In my travels, I have been fortunate enough to have enjoyed adult beverages at some of the world’s most renowned drinking establishments. I have sipped a Pimms Cup at the Raffles Hotel in Singapore, where I sat under the same overhead fan that Ernest Hemingway, Summerset Maughan, and Rudyard Kipling had in earlier eras.
I have watched the Pacific surf with an old-vine zinfandel at the Hotel del Coronado in San Diego, California. I have savored a snifter of cognac at the stately Plaza Hotel in New York City.
I now live in Costa Rica. As I reflect on those rich old memories, a question comes to mind: Does Downtown San José offer such a civilized refuge where one can indulge in an early-evening cocktail? Well, let me offer three places that are worth considering.
Gran Hotel Costa Rica
This past summer, the historic Gran Hotel Costa Rica completed an extensive top-to-bottom renovation. One of the key changes that they made was to the top floor, which now holds the check-in lobby, some nice comfortable seating areas and an elegant bar and restaurant.
If you are not familiar with the Gran Hotel, it sits on the Plaza de la Cultura in the center of Downtown San José, and it is just a few steps from the National Theater of Costa Rica. Originally built in 1930, it is now recognized as a historical architectural monument. Since it’s beginning, the Gran Hotel has been an important part of Costa Rica’s history. It has even named a suite after its most famous guest, President John F. Kennedy.
Today, when you take the new glass elevator to the top floor, you can’t help but be impressed by the sleek modern elegance of the check-in lobby, and of course by the stunning views. As soon as you arrive on the top floor, you are almost compelled to walk to the windows and take in the sweeping view of the Plaza, the National Theater and all the way to the mountains that rise up to the south of the city.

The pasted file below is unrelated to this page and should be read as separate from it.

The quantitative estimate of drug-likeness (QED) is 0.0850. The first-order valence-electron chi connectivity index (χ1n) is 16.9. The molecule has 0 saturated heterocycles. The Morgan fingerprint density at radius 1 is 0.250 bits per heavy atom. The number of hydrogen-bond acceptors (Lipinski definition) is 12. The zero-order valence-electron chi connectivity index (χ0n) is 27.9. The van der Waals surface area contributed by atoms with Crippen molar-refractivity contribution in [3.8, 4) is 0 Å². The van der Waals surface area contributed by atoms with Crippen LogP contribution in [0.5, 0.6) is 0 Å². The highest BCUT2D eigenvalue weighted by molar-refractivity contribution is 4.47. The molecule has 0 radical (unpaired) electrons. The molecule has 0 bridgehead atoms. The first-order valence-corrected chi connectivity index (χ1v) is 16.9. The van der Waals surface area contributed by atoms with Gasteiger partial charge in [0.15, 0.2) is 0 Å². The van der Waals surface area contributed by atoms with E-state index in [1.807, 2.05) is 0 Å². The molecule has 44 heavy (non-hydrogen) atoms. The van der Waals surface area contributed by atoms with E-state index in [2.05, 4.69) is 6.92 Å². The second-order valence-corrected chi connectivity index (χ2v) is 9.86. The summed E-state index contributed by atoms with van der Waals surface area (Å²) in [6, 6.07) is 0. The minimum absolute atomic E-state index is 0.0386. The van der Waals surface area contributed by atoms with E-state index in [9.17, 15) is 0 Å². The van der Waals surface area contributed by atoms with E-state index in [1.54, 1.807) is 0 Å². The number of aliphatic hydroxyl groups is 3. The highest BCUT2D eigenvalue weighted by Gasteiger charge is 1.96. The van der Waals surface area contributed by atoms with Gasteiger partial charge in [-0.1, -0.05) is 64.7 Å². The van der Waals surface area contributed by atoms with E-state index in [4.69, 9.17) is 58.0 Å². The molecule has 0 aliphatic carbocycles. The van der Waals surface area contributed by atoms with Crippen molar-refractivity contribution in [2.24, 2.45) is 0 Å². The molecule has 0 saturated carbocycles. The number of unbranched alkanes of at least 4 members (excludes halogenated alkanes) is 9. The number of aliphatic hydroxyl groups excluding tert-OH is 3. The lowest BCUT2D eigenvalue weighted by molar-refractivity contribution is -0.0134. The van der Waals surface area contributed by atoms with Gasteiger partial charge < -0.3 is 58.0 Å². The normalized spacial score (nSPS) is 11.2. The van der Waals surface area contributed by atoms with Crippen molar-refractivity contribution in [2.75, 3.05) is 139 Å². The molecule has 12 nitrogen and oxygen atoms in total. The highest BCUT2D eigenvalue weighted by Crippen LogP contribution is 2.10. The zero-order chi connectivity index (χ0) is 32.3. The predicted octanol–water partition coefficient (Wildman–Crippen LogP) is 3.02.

The bar features chic lights and fixtures hanging from the ceiling that go surprisingly well with the original tile floor that has been carefully preserved. There are tables at the windows that allow you to watch the comings and goings on the Plaza and at the Theater. And there is a grand piano, which we are told, is played on Wednesdays during happy hour.
The only criticisms that I have heard about the bar at the Gran Hotel Costa Rica, is that it should have been created as a more intimate space. The critics say that it is wide open with the rest of the top floor and that it has all the warmth of a convention center. Well, be that as it may, I think it is one of the most memorable places in Downtown San José to have a cocktail or a glass of wine.
Hotel El Presidente
Another Downtown hotel that has recently been renovated is El Presidente, about two blocks east of the Gran Hotel. Although Hotel El Presidente does not have the storied past of the Gran Hotel, it still has plenty of history. It is one of the major Downtown hotels and it sits on the corner of Avenida Central and Calle 7.
From the outside, the renovation of Hotel El President has made two very noticeable changes. The first is its modern-art paint job that gives it’s exterior an almost graffiti-like appearance. The second is that they have inexplicably moved the main entrance of the hotel from Avenida Central, to around the corner and down the street on Calle 7.